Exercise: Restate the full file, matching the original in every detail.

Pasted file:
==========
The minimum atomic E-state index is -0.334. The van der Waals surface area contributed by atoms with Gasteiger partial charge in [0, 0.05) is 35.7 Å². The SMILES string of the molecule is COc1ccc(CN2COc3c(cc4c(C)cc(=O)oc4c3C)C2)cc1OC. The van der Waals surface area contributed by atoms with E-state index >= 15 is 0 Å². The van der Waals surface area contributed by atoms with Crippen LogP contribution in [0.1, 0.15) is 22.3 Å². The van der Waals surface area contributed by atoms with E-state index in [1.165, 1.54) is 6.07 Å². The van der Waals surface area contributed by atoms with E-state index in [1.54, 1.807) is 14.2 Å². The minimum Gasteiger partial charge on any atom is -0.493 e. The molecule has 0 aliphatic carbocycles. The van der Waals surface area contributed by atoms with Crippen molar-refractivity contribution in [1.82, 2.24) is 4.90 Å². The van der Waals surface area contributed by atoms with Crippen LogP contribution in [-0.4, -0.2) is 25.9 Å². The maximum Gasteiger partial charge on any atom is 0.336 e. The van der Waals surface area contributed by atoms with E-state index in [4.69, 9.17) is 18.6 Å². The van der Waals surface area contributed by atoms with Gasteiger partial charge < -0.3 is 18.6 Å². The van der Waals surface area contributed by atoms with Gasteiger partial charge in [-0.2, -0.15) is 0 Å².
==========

The minimum atomic E-state index is -0.334. The van der Waals surface area contributed by atoms with Gasteiger partial charge in [0, 0.05) is 35.7 Å². The SMILES string of the molecule is COc1ccc(CN2COc3c(cc4c(C)cc(=O)oc4c3C)C2)cc1OC. The van der Waals surface area contributed by atoms with E-state index >= 15 is 0 Å². The van der Waals surface area contributed by atoms with Crippen LogP contribution in [0.1, 0.15) is 22.3 Å². The van der Waals surface area contributed by atoms with E-state index in [1.165, 1.54) is 6.07 Å². The van der Waals surface area contributed by atoms with E-state index in [1.54, 1.807) is 14.2 Å². The minimum Gasteiger partial charge on any atom is -0.493 e. The molecule has 0 aliphatic carbocycles. The van der Waals surface area contributed by atoms with Crippen molar-refractivity contribution in [1.82, 2.24) is 4.90 Å². The van der Waals surface area contributed by atoms with Crippen LogP contribution in [-0.4, -0.2) is 25.9 Å². The maximum Gasteiger partial charge on any atom is 0.336 e. The van der Waals surface area contributed by atoms with E-state index in [4.69, 9.17) is 18.6 Å². The van der Waals surface area contributed by atoms with Gasteiger partial charge < -0.3 is 18.6 Å². The van der Waals surface area contributed by atoms with Gasteiger partial charge in [-0.2, -0.15) is 0 Å².